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Riverine connectivity, upstream influences, and multi-taxa representation in a conservation area network for the fishes of Michigan, USA


Correspondence to: P.C. Esselman, Department of Zoology, Michigan State University, 288 Farm Ln, Room 203, East Lansing, MI 48824, USA. E-mail:


  1. Fisheries resource conservation is a national priority in the USA because of the high economic and social value of fish to society. Landscape spatial planning to identify focal areas for conservation of fishes is an important step to targeted site-level interventions to protect or restore fish habitats, because it can provide a strategic approach to guide conservation efforts. Computerized spatial planning algorithms that identify networks of sites that meet user-specified targets for species representation indicate locations with favourable conditions for fish protection.
  2. Here a commonly used systematic planning software, Marxan, was employed with previously published fish range and human disturbance predictions to define a network of conservation focal areas for rivers in Michigan. This network focused on large-bodied species, small-bodied species, species of greatest conservation need (SGCN), and all species together.
  3. Depending on the scenario, the networks identified comprised between 14 and 20% of Michigan stream length in over 1700 focal areas ranging from 6 to 8 km in average length. Mean focal area sizes were much larger for the Upper Peninsula than the Lower Peninsula. Approximately 35% of the focal areas defined flowed through already protected lands, but less than 5% had upstream catchments that were secure within protected areas. There was a 45% overlap in the focal areas selected for the large- and small-bodied fish and SGCN.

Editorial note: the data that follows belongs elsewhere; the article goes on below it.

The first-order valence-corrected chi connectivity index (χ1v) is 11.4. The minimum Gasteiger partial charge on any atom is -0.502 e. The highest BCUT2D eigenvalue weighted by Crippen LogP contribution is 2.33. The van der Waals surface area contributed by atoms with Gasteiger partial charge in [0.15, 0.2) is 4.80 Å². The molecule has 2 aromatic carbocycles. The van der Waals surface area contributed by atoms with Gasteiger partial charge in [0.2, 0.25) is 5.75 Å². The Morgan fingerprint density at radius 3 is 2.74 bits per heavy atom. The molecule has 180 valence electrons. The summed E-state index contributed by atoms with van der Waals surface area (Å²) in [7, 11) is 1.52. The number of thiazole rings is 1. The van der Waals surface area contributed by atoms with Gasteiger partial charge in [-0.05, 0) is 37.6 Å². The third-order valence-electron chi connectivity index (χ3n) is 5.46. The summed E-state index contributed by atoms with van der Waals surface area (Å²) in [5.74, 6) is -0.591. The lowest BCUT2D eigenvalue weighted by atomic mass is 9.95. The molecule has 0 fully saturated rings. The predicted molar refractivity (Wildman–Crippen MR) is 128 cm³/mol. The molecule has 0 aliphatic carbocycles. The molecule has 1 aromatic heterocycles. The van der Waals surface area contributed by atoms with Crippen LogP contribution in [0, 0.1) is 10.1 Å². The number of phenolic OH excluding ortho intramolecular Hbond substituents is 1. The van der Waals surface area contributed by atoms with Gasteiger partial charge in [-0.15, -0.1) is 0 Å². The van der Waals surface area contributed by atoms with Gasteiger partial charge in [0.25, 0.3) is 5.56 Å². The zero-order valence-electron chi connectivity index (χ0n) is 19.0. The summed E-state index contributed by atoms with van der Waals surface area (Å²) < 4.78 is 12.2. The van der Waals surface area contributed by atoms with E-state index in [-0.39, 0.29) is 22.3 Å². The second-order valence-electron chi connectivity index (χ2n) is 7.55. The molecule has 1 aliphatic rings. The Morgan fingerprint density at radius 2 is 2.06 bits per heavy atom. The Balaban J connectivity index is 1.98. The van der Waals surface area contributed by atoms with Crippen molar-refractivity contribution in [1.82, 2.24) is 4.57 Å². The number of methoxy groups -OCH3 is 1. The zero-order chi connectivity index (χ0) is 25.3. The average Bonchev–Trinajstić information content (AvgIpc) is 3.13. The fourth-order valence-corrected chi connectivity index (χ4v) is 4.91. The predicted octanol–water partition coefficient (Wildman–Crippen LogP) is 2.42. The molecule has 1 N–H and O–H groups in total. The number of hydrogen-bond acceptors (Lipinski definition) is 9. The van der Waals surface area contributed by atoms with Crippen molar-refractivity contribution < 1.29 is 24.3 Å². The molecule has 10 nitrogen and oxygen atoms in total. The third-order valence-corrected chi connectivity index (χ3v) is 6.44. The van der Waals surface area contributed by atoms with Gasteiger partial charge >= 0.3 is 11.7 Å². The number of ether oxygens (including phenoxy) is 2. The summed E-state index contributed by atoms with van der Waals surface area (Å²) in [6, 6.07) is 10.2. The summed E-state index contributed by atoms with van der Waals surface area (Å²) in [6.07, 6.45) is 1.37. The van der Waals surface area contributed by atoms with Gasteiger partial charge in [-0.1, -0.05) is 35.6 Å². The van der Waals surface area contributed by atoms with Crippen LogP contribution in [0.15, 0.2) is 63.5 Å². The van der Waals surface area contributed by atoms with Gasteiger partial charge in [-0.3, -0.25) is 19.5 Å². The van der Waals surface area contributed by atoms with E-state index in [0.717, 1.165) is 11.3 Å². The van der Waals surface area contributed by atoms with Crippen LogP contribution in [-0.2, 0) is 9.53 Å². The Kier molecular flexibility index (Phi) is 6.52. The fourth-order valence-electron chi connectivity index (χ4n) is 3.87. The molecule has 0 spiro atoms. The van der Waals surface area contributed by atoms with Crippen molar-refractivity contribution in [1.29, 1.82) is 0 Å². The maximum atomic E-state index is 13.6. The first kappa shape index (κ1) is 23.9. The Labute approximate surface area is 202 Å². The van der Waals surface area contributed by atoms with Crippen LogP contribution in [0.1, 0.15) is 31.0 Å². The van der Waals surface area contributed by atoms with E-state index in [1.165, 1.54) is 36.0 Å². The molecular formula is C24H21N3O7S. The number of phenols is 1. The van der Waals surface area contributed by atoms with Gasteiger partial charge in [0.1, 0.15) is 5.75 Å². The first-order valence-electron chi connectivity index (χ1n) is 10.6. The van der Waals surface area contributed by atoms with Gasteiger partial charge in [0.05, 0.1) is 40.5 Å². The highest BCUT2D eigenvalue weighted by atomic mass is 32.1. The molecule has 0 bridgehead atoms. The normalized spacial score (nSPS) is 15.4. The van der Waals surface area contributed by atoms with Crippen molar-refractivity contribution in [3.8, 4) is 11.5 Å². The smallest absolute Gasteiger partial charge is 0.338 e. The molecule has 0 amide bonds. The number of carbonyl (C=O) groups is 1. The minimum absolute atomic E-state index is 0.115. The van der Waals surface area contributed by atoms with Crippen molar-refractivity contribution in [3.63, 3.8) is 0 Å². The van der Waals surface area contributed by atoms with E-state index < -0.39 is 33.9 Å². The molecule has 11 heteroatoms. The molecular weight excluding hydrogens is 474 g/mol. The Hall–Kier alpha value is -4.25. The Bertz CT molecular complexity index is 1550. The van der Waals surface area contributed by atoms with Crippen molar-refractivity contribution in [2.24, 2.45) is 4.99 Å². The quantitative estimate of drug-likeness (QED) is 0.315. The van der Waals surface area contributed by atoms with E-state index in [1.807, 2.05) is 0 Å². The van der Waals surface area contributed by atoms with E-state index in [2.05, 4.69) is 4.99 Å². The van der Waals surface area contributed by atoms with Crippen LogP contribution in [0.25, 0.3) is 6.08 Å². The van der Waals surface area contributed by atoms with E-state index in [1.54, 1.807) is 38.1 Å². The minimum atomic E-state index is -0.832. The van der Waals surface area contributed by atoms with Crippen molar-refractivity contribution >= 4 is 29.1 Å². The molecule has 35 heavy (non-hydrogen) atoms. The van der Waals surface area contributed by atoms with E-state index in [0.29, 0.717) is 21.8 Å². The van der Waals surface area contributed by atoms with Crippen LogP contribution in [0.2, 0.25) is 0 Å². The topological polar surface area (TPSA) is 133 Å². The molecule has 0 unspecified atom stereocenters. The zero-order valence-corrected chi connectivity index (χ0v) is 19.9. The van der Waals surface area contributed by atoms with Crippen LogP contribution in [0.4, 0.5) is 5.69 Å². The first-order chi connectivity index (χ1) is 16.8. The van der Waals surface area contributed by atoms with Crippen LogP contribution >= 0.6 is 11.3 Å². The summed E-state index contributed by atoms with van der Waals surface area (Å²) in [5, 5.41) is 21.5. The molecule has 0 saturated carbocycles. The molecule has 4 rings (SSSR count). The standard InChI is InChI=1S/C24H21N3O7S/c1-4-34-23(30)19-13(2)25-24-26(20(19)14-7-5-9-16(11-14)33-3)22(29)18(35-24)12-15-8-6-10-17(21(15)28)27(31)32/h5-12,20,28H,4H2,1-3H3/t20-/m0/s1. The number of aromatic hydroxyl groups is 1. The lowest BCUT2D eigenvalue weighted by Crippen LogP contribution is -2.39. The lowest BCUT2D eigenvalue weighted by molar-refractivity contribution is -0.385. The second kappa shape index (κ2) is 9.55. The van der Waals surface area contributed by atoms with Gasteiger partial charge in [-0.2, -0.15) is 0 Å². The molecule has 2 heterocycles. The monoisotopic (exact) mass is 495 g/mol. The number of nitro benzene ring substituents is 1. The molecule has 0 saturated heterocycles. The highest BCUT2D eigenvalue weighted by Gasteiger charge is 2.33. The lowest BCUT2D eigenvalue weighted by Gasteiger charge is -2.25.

4. The rivers defined may serve as appropriate core areas for fish conservation. Resultant maps show locations with a high natural potential to conserve all of Michigan's native fish species, and can serve as a reference point for regionalization of comprehensive state-wide planning efforts for fish conservation. It is recommended that this study is followed up with additional planning steps to define complementary conservation zones for protecting the functionality of ecosystems to support fishes, and to forward methods for incorporating spatial metapopulation dynamics into the planning process.

Copyright © 2012 John Wiley & Sons, Ltd.